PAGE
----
Making the Right Connections
Strengthening Public Health’s Infrastructure with Non-Traditional Partnerships
There’s nothing more disheartening for a public health professional or healthcare provider than observing health inequity, in my opinion.
A cumulative result of a complex range of factors — biological, social and lifestyle — the disparities between races and genders regularly surface in research articles, policy papers and occasionally in mainstream media. But unless you’re already aware, it’s usually buried under debates over universal healthcare coverage or the staggering annual expenditure on healthcare. Both contribute to our country’s health disparities; all three intertwined to propagate a vicious cycle of health inequity resulting in costly, inefficient health care to a majority of its consumers.
Individuals throughout the world and Americans specifically have benefited from advances in healthcare and public health for the past few decades. As a result, average Americans are living well into their 70s and 80s. This new normal, however, is also a double-edged sword.
Older populations are at higher risk for chronic disease. Chronic disease, typically managed with prescription drugs and adjustments in lifestyle, has been particularly problematic in the developed world after infectious diseases were, for the most part, kept in check. Interestingly enough, as success grew in public health and medicine, both became more prominent and empowered by consumers. Society came to rely on healthcare providers and allied health professionals; they reacted and responded to illness after it manifested.
Our society’s reliance on the healthcare system is problematic and I strongly believe a societal shift in our collective psyche has to move from being reactive to proactive to improve health equity. Each of us has to be accountable for our own health and well-being. We need to be active partners with healthcare providers and public health professionals rather than passive consumers waiting for instruction and care. Through community organization, mobilization and empowering each other, I believe our society’s psyche can evolve.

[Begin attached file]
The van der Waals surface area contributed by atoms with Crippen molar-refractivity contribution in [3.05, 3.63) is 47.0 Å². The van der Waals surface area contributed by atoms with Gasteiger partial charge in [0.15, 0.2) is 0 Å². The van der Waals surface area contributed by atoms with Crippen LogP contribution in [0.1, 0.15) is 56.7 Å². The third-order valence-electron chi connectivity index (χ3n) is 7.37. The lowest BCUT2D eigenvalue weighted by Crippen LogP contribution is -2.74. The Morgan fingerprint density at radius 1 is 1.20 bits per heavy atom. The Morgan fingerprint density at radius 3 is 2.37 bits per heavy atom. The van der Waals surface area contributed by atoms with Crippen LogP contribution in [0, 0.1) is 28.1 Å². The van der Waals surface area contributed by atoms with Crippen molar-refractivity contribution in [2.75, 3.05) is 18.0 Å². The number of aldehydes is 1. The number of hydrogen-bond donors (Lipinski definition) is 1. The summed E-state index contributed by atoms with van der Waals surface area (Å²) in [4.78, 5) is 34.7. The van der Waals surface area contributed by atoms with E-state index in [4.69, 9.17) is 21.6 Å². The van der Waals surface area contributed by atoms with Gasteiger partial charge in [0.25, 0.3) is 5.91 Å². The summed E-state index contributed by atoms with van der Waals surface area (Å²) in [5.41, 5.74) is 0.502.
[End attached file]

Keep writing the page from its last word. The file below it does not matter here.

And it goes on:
Community organizing and mobilizing were taken to new heights in 2007 when then Senator Obama ran for president. Armed with thousands of volunteers engaging local communities nationwide, his campaign’s success hinged on a collective voice filled with hope; hope for a better future for all, not just the advantaged minority. Grassroots mobilization was the answer to civic apathy. And it can be the answer again to re-prioritize health in our society.
Leveraging the extensive reach of social networks, my vision is to identify and build relationships with existing grassroots infrastructures in each city. Together with community leaders, we can educate local communities how important health and well-being is for not only themselves, their friends and families, but for the country as a whole.
Raising awareness with grassroots community leaders is the first step. Continued engagement and training opportunities in health education and advocacy strategies to those local leaders will empower them to pass new skills to other community members. The ripples of change will gradually spread; a new culture of health, where consumers become active partners in their health and well-being will emerge.
And once society can re-prioritize health in their own lives, discussions about reducing health disparities can soon follow.